On [[January 23]], 1936, the [[Holy Synod]] of the Church of Antioch ratified the election and declared Arch. Antony their unanimous choice for Archbishop of New York. However, indecision on consecration of Arch. Samuel as an auxiliary by Metr. Theodosius reignited the divisions in the Syrian community and the two Syrian Orthodox groups proceeded to follow independent courses of action that resulted in formally establishing two Syrian [[jurisdiction]]s.
On [[April 19]], 1936, Arch. Antony (Bashir) was [[consecration of a bishop|consecrated]] archbishop under the [[jurisdiction]] of the Patriarch of Antioch by Metr. Theodosius and Abp. [[Vitaly (Maximenko) of Jersey City|Vitaly of New Jersey]] ([[ROCOR]]) at the same time Samuel (David) was consecrated in St George’s Syrian Orthodox Church in Toledo by Abp. Adam and Bps. [[Leonty (Turkevich) of New York|Leonty]] and [[Arseny (Chagovtsov) of Winnipeg|Arseny]] of the Russian [[Metropolia]].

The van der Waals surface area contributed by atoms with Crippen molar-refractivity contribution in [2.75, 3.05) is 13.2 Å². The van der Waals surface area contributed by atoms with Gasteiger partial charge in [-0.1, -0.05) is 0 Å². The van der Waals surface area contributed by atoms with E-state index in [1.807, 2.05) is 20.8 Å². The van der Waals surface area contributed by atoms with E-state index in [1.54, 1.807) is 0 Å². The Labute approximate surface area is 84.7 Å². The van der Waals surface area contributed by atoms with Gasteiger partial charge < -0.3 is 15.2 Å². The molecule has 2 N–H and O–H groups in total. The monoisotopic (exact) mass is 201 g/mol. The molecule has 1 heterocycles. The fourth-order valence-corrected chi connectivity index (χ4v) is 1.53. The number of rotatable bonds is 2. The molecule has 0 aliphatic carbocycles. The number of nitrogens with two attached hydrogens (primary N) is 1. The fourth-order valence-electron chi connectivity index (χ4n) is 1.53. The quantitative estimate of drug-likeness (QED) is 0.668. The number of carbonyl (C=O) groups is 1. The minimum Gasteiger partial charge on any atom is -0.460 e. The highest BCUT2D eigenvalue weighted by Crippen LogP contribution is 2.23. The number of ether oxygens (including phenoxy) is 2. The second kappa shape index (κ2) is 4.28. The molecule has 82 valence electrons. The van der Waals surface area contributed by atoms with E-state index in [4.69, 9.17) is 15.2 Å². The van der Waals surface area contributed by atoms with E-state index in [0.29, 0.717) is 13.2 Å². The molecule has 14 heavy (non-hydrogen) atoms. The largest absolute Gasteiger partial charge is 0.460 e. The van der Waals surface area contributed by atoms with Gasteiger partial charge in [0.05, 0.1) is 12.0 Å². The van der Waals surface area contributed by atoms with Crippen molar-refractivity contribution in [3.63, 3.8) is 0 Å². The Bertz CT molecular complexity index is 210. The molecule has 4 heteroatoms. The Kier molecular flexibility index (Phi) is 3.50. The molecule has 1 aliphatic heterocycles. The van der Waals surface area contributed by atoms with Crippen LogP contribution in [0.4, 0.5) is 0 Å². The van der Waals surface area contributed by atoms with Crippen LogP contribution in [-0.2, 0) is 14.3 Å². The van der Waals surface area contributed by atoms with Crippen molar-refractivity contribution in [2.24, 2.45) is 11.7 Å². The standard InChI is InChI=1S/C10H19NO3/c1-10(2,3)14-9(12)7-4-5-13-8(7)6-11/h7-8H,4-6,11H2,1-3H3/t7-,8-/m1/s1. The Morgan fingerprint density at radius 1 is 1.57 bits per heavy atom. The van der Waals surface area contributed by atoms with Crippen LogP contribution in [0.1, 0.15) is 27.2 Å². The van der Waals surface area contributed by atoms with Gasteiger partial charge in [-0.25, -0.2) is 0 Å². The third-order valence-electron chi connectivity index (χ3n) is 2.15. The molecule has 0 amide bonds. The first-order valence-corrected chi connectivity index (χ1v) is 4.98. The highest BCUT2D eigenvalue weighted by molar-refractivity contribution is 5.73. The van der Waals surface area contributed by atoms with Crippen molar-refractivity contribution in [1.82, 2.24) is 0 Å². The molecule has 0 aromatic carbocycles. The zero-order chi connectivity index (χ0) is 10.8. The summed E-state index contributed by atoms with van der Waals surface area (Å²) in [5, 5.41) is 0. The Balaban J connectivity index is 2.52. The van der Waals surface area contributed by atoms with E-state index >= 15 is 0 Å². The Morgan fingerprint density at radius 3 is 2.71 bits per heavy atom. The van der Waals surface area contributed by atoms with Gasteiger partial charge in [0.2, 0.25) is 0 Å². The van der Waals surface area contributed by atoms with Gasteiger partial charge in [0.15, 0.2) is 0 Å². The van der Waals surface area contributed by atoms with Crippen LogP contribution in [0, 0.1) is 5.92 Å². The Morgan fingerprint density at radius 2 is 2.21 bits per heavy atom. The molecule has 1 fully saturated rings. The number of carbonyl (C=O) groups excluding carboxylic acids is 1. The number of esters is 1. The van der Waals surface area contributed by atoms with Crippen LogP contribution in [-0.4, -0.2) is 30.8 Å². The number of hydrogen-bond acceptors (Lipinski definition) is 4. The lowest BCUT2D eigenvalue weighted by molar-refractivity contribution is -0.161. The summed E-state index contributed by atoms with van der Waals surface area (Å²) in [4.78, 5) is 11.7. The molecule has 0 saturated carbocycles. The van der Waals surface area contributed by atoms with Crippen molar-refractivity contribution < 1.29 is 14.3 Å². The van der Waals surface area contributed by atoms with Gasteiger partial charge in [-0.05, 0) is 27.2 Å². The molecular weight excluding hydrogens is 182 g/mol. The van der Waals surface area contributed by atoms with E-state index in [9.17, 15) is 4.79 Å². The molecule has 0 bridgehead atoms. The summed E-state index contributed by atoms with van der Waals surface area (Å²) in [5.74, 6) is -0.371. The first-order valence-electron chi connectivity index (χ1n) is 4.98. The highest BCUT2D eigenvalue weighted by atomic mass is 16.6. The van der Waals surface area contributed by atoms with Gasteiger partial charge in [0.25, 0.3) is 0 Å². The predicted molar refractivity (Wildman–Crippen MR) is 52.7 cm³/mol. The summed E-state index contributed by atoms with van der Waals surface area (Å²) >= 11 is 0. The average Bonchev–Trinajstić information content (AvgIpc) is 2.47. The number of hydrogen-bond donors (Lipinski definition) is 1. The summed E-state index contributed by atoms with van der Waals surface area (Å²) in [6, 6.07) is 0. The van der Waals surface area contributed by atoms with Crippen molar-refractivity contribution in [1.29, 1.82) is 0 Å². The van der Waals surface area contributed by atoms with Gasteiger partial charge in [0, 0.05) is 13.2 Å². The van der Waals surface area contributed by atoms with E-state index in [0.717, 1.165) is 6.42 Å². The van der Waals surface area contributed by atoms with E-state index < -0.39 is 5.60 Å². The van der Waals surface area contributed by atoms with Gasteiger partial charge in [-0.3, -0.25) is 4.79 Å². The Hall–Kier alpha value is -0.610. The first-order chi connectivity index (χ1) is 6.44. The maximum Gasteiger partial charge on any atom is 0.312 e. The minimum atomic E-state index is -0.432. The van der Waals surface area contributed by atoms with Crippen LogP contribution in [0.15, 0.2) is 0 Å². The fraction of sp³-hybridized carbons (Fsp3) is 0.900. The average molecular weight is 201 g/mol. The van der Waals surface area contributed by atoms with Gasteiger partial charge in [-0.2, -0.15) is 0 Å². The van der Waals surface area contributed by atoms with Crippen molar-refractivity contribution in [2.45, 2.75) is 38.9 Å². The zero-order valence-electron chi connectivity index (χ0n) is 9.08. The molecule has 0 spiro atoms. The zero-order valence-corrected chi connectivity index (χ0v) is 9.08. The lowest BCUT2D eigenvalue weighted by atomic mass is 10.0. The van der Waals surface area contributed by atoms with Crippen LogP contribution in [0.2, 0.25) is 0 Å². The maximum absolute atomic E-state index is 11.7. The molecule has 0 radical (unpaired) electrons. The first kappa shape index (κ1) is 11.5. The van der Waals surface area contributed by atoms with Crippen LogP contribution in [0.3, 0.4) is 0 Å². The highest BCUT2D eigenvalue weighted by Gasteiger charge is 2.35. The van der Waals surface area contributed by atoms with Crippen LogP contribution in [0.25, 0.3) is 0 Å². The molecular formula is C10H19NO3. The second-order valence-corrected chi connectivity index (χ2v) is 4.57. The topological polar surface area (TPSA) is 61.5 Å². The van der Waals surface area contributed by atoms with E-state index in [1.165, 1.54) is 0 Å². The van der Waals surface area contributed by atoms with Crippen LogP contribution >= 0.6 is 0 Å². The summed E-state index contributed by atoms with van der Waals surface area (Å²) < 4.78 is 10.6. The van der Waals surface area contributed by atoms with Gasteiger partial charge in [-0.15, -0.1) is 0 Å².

While the consecration of Abp. Samuel by the bishops of the Metropolia may have been an attempt to re-store communion of Syrian parishes under the jurisdiction of the Metropolia, it instead formed a rival Antiochian jurisdiction that competed with the Antiochian [[archdiocese]] of Abp. Antony in New York. In 1938, Abp. Samuel was [[Excommunication|excommunicate]]d by the [[Church of Antioch]] for causing disorder, but he was received back in communion in 1941 by the Antiochian patriarchate that also declared him to be archbishop of the Antiochian Orthodox Archdiocese of Toledo and Dependencies. This created a situation in which the Antiochian [[Holy Synod|synod]] played the two factions against each other.